Wimbledon has not disappointed this year in terms of upsets. Top seed Roger Federer, Rafael Nadal and Maria Sharapova all not making it through to the second week. Federer’s exit bringing to an end a remarkable run of 36 Grand Slams in which he consecutively made the quarter finals.
Then there was the feat of Japanese player Kumiko Date-Krumm who turned back the clock to be at the age of 42 to the oldest player to make it into the final 32, although Serena Williams was too strong for her in the that stage of the competition. She beat Briton Virgina Wade’s achievement making the third round aged 39 years 362 days in 1985.
However just as Australia struggled twelve months ago with players getting through the early rounds, so too has America in 2013. In fact the American men recorded their worst Wimbledon for over a century being left without a player in the third round for the first time since 1912.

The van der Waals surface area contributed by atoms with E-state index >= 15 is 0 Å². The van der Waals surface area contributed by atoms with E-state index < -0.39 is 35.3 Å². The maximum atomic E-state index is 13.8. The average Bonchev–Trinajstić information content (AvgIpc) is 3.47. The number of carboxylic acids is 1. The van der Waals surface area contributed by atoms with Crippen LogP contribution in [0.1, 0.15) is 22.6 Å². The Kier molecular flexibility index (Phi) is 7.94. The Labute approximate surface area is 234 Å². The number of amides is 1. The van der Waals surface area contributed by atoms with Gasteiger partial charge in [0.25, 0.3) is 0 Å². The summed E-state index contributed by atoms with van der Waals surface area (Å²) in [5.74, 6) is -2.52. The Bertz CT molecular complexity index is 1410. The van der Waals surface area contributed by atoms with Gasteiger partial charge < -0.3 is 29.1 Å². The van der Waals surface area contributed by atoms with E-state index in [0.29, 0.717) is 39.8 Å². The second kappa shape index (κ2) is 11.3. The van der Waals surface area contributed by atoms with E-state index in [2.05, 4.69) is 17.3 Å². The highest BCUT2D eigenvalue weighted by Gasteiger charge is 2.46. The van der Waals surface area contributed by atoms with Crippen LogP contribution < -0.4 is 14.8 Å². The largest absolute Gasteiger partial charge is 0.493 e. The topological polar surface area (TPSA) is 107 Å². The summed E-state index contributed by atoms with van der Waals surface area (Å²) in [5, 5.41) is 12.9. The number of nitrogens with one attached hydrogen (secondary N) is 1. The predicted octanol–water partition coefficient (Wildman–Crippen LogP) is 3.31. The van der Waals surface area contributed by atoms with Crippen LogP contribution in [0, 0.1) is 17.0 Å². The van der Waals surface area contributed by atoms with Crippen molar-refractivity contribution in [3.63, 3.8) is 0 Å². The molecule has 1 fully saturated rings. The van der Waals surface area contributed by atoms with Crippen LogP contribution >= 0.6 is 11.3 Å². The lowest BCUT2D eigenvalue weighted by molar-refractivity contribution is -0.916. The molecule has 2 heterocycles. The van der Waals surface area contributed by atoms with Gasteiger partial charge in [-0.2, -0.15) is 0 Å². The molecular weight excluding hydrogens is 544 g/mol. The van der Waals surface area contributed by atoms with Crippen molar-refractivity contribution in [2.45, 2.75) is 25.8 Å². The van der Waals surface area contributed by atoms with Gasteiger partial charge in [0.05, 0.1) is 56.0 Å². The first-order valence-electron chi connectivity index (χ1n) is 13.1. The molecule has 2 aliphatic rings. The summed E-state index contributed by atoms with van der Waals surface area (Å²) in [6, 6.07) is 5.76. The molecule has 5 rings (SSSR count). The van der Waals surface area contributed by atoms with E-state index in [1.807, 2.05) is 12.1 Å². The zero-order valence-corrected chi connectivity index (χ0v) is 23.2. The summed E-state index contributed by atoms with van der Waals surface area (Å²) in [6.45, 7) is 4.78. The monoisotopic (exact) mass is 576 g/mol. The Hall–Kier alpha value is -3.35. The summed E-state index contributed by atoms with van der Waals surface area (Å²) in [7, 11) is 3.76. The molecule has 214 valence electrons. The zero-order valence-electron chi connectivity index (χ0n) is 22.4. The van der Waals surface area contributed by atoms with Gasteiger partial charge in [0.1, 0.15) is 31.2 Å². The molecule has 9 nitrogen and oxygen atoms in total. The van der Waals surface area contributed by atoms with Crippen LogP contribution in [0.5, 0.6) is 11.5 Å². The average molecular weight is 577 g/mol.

It has now been almost 10 years and 39 Grand Slam tournaments since the United State was able to applaud a men’s trophy winner. Pete Sampras being the last to win Wimbledon in 2000 and Andy Roddick the last to win a major when he took out the US Open in 2003. He also suffered heartbreak losing at Wimbledon in the finals of 2004, 2005, and 2009 to Roger Federer.
Despite many declaring that there has been a change in the guard in Tennis with Australia and the United States struggling to produce players capable of challenging the final rounds of the major tournaments the US believe that there is a new crop of players coming through, names to keep an eye out for are Jack Sock and Steve Johnson as well as those knocked out in the early rounds at Wimbledon, in Ryan Harrison and Denis Kudla.
There is no doubt that Tennis is going through a change and the traditional powerhouses are not producing the volume of players they did in past but rest assured they will always produce top class players but there will be fewer of them, in the mean time Australia pins its hopes to Bernard Tomic.